Fleet Street foolishness

By Rex HoggardJuly 20, 2011, 5:23 pm

When everything you do is wrong, what motivation do you have to do right?

That thought, or whatever the Northern Irish variation would be, must be swirling about young Rory McIlroy’s head today, along with a healthy dose of Advil following another major championship for Ulster and another Guinness-laden victory celebration.

When the 22-year-old U.S. Open champion walked off Royal St. George’s on Sunday, wind battered and more than a little bitter following weekend rounds of 74-73 and a penalty stroke for a blown golf  ball, he was asked to sum up his Open experience.

He said, “I'm not a fan of golf tournaments that the outcome is predicted so much by the weather. It's not my sort of golf . . . looking forward to getting back and playing in Akron (WGC-Bridgestone Invitational), playing the PGA and getting back into some nice conditions.”

What Monday’s headline in the tabloid Daily Mail said was: “I hate the weather and can’t wait to get back to America’s sunshine.”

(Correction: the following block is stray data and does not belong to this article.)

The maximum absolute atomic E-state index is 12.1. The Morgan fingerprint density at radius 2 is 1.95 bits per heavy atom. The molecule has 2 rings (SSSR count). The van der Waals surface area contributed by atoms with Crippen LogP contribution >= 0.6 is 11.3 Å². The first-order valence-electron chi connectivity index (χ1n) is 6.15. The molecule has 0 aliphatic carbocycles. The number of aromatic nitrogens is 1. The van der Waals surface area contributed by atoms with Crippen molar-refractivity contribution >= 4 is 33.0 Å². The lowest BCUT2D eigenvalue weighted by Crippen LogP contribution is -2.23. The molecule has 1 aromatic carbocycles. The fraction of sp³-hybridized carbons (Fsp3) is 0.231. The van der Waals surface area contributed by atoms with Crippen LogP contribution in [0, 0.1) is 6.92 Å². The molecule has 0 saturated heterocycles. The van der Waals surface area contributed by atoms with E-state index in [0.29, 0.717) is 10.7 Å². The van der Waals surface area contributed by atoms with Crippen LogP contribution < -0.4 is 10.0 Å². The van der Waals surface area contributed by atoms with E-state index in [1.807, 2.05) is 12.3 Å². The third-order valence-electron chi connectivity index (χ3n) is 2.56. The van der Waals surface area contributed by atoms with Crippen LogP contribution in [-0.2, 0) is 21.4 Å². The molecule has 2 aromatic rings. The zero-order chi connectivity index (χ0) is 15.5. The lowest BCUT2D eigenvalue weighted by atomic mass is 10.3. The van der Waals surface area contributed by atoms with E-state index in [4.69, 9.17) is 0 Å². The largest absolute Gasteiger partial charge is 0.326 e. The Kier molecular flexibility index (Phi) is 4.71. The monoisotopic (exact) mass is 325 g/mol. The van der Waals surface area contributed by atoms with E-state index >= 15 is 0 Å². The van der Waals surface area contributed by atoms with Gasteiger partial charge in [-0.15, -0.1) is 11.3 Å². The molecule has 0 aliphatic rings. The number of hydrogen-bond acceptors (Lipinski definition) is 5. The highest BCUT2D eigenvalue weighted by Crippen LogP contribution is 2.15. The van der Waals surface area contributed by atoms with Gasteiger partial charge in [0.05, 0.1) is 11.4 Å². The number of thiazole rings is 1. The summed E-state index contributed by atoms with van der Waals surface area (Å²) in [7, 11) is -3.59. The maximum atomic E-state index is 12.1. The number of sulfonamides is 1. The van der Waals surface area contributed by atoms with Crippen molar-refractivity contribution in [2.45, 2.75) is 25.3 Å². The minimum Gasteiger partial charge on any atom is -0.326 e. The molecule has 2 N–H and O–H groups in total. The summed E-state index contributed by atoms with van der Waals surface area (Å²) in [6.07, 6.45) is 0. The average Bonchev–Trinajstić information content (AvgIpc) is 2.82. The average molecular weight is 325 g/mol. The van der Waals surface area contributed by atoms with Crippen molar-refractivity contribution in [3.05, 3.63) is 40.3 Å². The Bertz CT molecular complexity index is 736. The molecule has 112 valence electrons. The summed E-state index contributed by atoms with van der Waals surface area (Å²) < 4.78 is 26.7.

Seems something was lost in translation between the Queen’s English and the version McIlroy grew up speaking in Holywood, Northern Ireland. And the Mail story was hardly the exception.

Perhaps only media mogul Rupert Murdoch, whose phone-hacking scandal has rocked the United Kingdom, had a worse day in the press on Monday. And for what – honesty, an innate understanding of his own limitations, a long view of a career that has scarcely gotten off the first tee?

Other than the “looking forward to getting back” to America comment – the game’s new alpha male is limited to 10 tournaments on the PGA Tour this year and will probably only use nine of those starts – McIlroy’s comments were honest to the extreme, particularly when he was asked if he would consider changing his game to play links golf.

“No point in changing your game for one week a year,” said McIlroy, who also struggled in the wind and rain last year at St. Andrews when he ballooned to a second-round 80 in brutal conditions following an opening 63.

Never mind that many of the same pundits who have decried Martin Kaymer’s decision to add a draw to his repertoire specifically to play Augusta National – a move some say has led to a mini-slump for the German this year – are now thumbing their collective noses at the boy’s impudence towards the ancient game.